A commentator on this site recently said:
You talk about money as though wealth is generated by states, rather than capitalists. I know you don't actually think this, but when you say things like "Tax evasion and corruption are believed to cost poor countries at least 50 billion dollars a year." that's what it sounds like. The 50 billion is based on an idealistic figure predicated on there being no (legal) tax avoidance or (illegal) evasion at all. So Germany doesn't "lose" $46bn - it fails to gain $46 billion. That might sound semantic, but it's an important difference. If the businesses you attack didn't exist, Germany wouldn't be better off!
Almost everything about this person's logic baffles me.
Let me be unambiguous: it is a complete fallacy that capitalists create wealth and states spend it. Let me use a simple example. Within one mile of my home there are two primary schools. One is run by my local authority, the other is privately owned. Both are acknowledged to be good by Ofsted. How can it be that one of them does, according to this commentator's logic, create value whilst the other does apparently consume it? This simply cannot be true. Nor is it true that the NHS destroys wealth. I challenge anyone who thinks that is the case to justify their argument.
In addition, I would argue that most transfers of value by the State are essential.
Of course though the State is inefficient, makes mistakes, fails to allocate resources to best effect, and is in constant need of renewal. But at least I recognise that fact. It is my sorry experience from having advised many private companies that few of their managers have similar insight.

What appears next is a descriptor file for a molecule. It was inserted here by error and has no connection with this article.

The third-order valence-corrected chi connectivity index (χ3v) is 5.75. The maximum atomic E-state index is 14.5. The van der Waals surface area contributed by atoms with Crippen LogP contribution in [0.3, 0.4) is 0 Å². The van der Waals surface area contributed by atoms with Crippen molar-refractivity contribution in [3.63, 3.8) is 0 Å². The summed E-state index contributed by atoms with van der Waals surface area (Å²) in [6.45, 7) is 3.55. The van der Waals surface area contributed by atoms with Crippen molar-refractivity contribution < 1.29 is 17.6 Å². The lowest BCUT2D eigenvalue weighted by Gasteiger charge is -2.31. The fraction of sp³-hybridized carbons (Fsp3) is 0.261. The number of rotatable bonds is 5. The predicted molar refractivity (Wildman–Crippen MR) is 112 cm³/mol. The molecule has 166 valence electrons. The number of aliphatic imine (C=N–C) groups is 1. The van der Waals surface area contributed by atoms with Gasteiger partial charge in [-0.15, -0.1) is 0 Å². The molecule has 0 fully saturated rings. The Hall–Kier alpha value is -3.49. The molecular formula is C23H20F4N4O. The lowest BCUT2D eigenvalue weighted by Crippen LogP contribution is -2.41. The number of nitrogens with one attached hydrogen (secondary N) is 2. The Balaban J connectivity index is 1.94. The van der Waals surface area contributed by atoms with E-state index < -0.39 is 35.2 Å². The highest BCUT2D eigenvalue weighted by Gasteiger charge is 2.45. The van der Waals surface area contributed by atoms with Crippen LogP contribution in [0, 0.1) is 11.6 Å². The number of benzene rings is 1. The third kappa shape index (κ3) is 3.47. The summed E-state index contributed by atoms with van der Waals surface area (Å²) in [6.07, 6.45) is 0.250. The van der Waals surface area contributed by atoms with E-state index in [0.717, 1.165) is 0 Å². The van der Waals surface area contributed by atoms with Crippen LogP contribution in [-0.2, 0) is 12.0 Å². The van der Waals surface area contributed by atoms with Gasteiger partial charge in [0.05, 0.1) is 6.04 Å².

As such the first part of this hypothesis is quite straightforwardly wrong.
As for the second idea, the hypothesis is also wrong. The stated figure under estimates the total loss. It came from the Oxfam report and I know that the figure in question is substantially less than that which the theoretical calculations supported. In this case the figure is the potential gain.
As for the suggestion that this loss could not arise unless there were private capital, respectfully that is absurd. The alternative to private capital is not complete inactivity. Private capital is just one way of organising an economy. I happen to think it works reasonably well most of the time, but to argue that it is the only way to organise an economy is just wrong. If it did not exist humans would have created an alternative, and it may not have been private capital. And value would have been created as a result, just as it is right now by State activity as much as it is by private activity.
So shall we stop the nonsensensical argument that one is dependent upon the other? In a mixed economy they are mutually dependent. A fact that the Right need to realise, and for which the evidence is overwhelming.